And the examining of moral arguments for "consistency" -- the only universal good Mr. Burgess-Jackson is willing to offer -- apparently "requires no expertise". Nor, one must imagine, does it require any significant expenditure of time or effort; thus we may discard the teachings of others and reinvent the wheel without fear that the quality of our moral decisions will suffer.

So we are all irremediably ignorant in fields outside our narrow sphere of expertise, with the one exception of the knowledge required for moral judgement, where suddenly every man is a polymath. Thus it is in Mr. Burgess-Jackson's world. But not in mine.

Monday, June 05, 2006

Have a Good Drown

The odds of an acceptable outcome from America's Iraq intervention are, despite a steady drizzle of demoralizing attacks, quite high. But the odds for a truly good outcome -- one leading to the creation of a prosperous Iraq bolstered only behind the scenes by a low-visibility American presence -- are less than even.

A huge part of the reason, and perhaps the most important single factor in Iraq's future, is the egregious fuel subsidy instated by Saddam Hussein and preserved through the transition. The official price of fuel is as low as three cents a gallon [sic]:

In theory, the Iraqi government buys fuel from neighboring countries at market rates and then resells it to Iraqis at cheaper subsidized prices. Subsidized diesel, for instance, was sold by the government for less than three cents a gallon for most of 2005, meaning that a 9,000-gallon tanker truck carried fuel officially worth around $250. But the same fuel was worth perhaps a dollar a gallon on the black market.

With typical rates of $500 for protection money or police bribes and $800 to pay the truck driver, a smuggler could make at least $7,450 by bringing in fuel from Jordan, Syria or Turkey, according to Alak's report to the Oil Ministry.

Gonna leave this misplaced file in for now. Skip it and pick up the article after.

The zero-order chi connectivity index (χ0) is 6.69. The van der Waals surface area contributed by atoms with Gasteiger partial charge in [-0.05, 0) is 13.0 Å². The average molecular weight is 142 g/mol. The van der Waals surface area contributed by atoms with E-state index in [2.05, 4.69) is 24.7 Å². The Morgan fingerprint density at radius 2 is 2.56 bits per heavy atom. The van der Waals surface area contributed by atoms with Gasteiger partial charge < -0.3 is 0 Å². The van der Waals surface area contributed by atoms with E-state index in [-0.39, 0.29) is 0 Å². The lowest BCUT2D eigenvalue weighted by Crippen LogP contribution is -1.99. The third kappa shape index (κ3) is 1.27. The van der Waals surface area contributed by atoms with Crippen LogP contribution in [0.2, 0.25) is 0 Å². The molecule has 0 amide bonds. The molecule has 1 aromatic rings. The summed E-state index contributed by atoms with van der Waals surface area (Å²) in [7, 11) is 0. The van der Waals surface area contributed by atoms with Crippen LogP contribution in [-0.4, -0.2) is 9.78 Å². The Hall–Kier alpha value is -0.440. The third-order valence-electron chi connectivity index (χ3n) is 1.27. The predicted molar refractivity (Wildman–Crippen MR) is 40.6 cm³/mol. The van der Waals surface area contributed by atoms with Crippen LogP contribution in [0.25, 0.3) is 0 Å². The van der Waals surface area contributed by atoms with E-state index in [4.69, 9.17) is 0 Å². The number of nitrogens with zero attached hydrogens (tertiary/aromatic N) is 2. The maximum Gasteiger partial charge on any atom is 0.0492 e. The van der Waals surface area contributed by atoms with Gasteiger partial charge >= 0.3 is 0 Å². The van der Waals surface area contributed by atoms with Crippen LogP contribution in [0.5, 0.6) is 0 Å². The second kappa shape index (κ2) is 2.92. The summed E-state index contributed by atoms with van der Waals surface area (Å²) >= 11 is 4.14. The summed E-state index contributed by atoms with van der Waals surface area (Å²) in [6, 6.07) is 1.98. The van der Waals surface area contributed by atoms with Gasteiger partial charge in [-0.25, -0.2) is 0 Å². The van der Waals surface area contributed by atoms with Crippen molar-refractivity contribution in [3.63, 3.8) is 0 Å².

After filling their trucks in neighboring countries, the drivers sell their load at a higher rate on the Iraqi black market. The beauty of the system from the smuggler's standpoint is that if arriving at an Iraqi fuel depot with an empty truck cannot be smoothed over with a bribe, the truck can be filled again elsewhere in Iraq at the cheap subsidized price.

After fulfilling the contract by delivering that load, Alak said, the truck driver can make an extra profit on the way back by filling up with cheap gasoline before leaving Iraq. He then crosses the border into one of the neighboring countries and unloads for the lucrative market price there. Even if the driver illicitly sells only a fraction of his load, the profit from the double-dipping can be considerable.

Smuggling, of course, is a criminal source of funds; in Iraq, where the line between criminals and terrorists is blurred to nothing, this means that smuggling funds terrorists. This is most explicit when the terrorism takes the form of pipeline attacks, which then increase the cross-border flow of petroleum and ease smuggling. Further, the incredible cashflow required to sustain this level of subsidy is inevitably a magnet for corruption. As Ralph Peters noted of Pakistan in When Democracy Fails,

About 3,000 schools funded by the government were found to be non-existent "ghost schools." Rural landholders and party hacks had pocketed the money.
Corruption is a slower threat to Iraqi government than terror, but even more potent. Iraqis have shown the courage to defeat the latter, if they have a future to believe in. But if corruption undermines that belief, then the dark waters of terrorism and transnational crime will flood through the breach.

The fuel subsidy is like exposed meat. It is already breeding theft and violence, of a magnitude comparable to the strength of Iraq's infant government. It will be a fatal quagmire if is it not addressed.

[Cross-posted from Chequer-Board.]

Poor Dears

Apparently, part of the "7/7 Report" states that "2000 Children Suffered Stress."

Is this an action item? For whom?